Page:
March Madness: The Do's and Don'ts for Completing Your Bracket, Presented by SeatGeek

What overarching concepts should you keep in mind as you fill out your bracket?

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Whether you're just starting your bracket or restructuring it after some extensive research, it's important to keep some more overarching concepts in mind. A lot are based on historical results and the probability of those events happening this time around.

What guideline should you keep in mind as you finalize this year's picks?

Do Advance at Least One 1 Seed to the Final Four

Since 2000, there's been at least one 1 seed in 16 of 18 Final Fours. Overall, 37.5% of all Final Four teams have been number 1 seeds. And, of those, 12 have gone on to the win national championship, with four in the last six seasons alone.

Don't Advance All Four 1 Seeds to the Final Four

While there's no faulting you for advancing your favorite 1 seed all the way, only once (2008) have all 1 seeds made it out of their individual regions during that time. The odds are already stacked against it, but to make matters worse, two of this year's top seeds -- Kansas (16.23) and Xavier (15.01) -- are well below your average 1 seed (18.89), based on nERD (our proprietary metric that measures overall team efficiency by estimating a team's score differential against a league-average team on a neutral court). Since 2000, the average nERD for a 1 seed is 18.89, so KU and Xavier don't stack up.

Do Pick At Least One 12 Seed to Knock Off a 5

Outside of the 2015 Tournament, a 12 seed has won at least one of the four 5/12 matchups in each season dating back to the 2008 big dance. In fact, since that year, 12 seeds are 18-22 with at least two advancing in one tourney six times in 10 years. Last year, it was Middle Tennessee shocking Minnesota in the Round of 64. According to our numbers, the New Mexico State Aggies are the 12 seed to target this March.

Don't Advance a Double-Digit Seed to the Final Four

Over the last 18 tournaments, only three times has a team with a seed of 10 or higher made the Final Four. Of course, we're not denying that it's possible, but it's highly unlikely. Furthermore, not one of those three teams was seeded higher than 11. You can be contrarian, but don't get too crazy with your upset love.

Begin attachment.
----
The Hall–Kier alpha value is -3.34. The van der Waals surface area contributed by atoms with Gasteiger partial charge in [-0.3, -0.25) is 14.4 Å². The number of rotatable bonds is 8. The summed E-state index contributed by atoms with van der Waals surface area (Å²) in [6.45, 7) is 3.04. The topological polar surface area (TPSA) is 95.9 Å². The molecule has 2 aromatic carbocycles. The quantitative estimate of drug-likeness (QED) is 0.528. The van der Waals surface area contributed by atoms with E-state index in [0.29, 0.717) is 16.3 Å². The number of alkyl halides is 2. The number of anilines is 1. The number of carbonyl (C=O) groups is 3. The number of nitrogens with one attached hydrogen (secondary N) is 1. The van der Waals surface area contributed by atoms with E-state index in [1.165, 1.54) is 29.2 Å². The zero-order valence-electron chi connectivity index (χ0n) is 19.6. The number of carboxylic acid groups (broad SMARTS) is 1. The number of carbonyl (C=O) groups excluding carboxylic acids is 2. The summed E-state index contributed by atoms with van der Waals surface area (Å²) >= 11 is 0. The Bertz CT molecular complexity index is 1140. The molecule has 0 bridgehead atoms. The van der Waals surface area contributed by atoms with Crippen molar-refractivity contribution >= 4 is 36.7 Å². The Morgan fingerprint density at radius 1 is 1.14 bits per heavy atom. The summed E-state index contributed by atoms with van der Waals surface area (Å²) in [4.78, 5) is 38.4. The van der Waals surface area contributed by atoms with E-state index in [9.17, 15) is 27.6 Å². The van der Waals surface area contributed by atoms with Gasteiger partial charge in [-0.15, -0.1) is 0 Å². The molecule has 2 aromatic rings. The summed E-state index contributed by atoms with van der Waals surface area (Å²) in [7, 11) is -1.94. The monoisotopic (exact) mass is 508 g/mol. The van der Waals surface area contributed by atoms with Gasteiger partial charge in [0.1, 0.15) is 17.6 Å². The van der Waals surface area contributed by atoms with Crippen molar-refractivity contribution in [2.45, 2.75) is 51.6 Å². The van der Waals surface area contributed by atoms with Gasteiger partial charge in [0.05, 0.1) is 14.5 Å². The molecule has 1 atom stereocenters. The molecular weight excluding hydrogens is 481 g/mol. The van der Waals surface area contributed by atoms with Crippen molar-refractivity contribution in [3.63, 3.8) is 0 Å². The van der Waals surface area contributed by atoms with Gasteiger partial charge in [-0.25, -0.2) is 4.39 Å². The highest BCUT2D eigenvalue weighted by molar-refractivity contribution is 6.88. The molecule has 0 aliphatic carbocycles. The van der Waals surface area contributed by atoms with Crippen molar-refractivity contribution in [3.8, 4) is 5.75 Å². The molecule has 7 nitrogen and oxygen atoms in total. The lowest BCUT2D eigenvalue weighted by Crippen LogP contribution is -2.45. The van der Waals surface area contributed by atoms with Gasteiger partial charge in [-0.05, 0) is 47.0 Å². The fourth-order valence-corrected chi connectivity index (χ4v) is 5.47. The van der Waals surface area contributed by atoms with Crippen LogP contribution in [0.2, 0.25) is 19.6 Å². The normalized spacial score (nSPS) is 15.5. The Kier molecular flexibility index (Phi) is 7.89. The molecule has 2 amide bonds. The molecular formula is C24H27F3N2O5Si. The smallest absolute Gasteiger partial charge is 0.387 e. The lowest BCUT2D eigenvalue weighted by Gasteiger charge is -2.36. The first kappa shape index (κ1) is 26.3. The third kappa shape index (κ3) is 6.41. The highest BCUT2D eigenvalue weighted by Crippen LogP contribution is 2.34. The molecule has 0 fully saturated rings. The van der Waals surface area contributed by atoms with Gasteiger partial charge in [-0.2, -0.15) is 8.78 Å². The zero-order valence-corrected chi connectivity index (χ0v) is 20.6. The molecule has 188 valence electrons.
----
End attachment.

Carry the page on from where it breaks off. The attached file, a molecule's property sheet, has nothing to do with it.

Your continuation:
Do Trust Kansas as a 1 Seed

The Kansas Jayhawks have now made 29 (!!) straight NCAA Tournaments under the combination of Roy Williams and Bill Self. On top of that, only twice have they been lower than a 4 seed, and they've been a 1 seed for 13 of those appearances (8 under Bill Self).

In recent years, the Jayhawks have had some early exits, but they have been really reliable as a 1 seed., especially lately. As top dogs the past two tournaments, they've won their first three games by an average of 24 points. If we look beyond Self's 1-seeded teams, Rock Chalk is 31-11 with point differential of 11.6, not to mention five more Elite Eights and four Final Four appearances. Don't be afraid to differentiate from all the Villanova love on the 1 line.

Don't Overlook This Year's 3/14 Matchups

Since 2000, on average, 3 seeds possess a nERD of 14.58, and 14 seeds come in with an average nERD of 4.74. Accordingly, 14's have only won a mere 21 of 132 first-round games over this span -- it just makes sense.

But this year could be different. Outside of the Michigan State Spartans (17.23 nERD), the 3 seeds are all right around average. Tennessee (14.85) and Texas Tech (14.69) are above the average mark with the streaking Michigan Wolverines (14.40) coming in marginally below it. On the flip side, two of this year's 14 seeds -- Montana (7.01) and Bucknell (4.92) -- are above average 14 seeds, but that's not even counting the always dangerous Stephen F. Austin Lumberjacks (4.10).

If you're picking one of the four matchups, Montana is probably the way to go. Our numbers give the Grizzlies a 14.99% chance of pulling the upset over the Wolverines and advancing to the Round of 32.

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